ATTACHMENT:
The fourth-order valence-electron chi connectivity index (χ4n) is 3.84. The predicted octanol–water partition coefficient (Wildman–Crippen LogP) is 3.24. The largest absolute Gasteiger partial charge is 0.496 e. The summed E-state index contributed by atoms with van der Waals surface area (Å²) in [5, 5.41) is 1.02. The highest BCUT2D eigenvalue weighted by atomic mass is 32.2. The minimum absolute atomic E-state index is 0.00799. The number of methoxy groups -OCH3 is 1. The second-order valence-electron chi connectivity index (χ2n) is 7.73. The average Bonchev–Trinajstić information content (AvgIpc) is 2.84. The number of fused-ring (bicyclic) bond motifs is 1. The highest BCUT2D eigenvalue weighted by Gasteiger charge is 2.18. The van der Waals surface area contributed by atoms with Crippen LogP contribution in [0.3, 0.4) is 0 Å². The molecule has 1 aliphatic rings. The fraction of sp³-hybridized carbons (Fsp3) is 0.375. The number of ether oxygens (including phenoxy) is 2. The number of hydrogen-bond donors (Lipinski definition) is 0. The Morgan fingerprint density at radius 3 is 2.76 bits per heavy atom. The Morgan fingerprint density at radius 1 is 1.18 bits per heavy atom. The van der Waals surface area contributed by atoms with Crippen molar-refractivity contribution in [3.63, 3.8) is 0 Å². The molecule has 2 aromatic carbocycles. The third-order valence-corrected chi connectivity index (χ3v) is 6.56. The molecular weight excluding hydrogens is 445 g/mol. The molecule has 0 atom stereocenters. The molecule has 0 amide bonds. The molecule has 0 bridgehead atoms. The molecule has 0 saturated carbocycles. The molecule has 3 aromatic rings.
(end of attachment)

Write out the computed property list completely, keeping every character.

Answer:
The fourth-order valence-electron chi connectivity index (χ4n) is 3.84. The predicted octanol–water partition coefficient (Wildman–Crippen LogP) is 3.24. The largest absolute Gasteiger partial charge is 0.496 e. The summed E-state index contributed by atoms with van der Waals surface area (Å²) in [5, 5.41) is 1.02. The highest BCUT2D eigenvalue weighted by atomic mass is 32.2. The minimum absolute atomic E-state index is 0.00799. The number of methoxy groups -OCH3 is 1. The second-order valence-electron chi connectivity index (χ2n) is 7.73. The average Bonchev–Trinajstić information content (AvgIpc) is 2.84. The number of fused-ring (bicyclic) bond motifs is 1. The highest BCUT2D eigenvalue weighted by Gasteiger charge is 2.18. The van der Waals surface area contributed by atoms with Crippen LogP contribution in [0.3, 0.4) is 0 Å². The molecule has 1 aliphatic rings. The fraction of sp³-hybridized carbons (Fsp3) is 0.375. The number of ether oxygens (including phenoxy) is 2. The number of hydrogen-bond donors (Lipinski definition) is 0. The Morgan fingerprint density at radius 3 is 2.76 bits per heavy atom. The Morgan fingerprint density at radius 1 is 1.18 bits per heavy atom. The van der Waals surface area contributed by atoms with Crippen molar-refractivity contribution in [3.63, 3.8) is 0 Å². The molecule has 2 aromatic carbocycles. The third-order valence-corrected chi connectivity index (χ3v) is 6.56. The molecular weight excluding hydrogens is 445 g/mol. The molecule has 0 atom stereocenters. The molecule has 0 amide bonds. The molecule has 0 bridgehead atoms. The molecule has 0 saturated carbocycles. The molecule has 3 aromatic rings.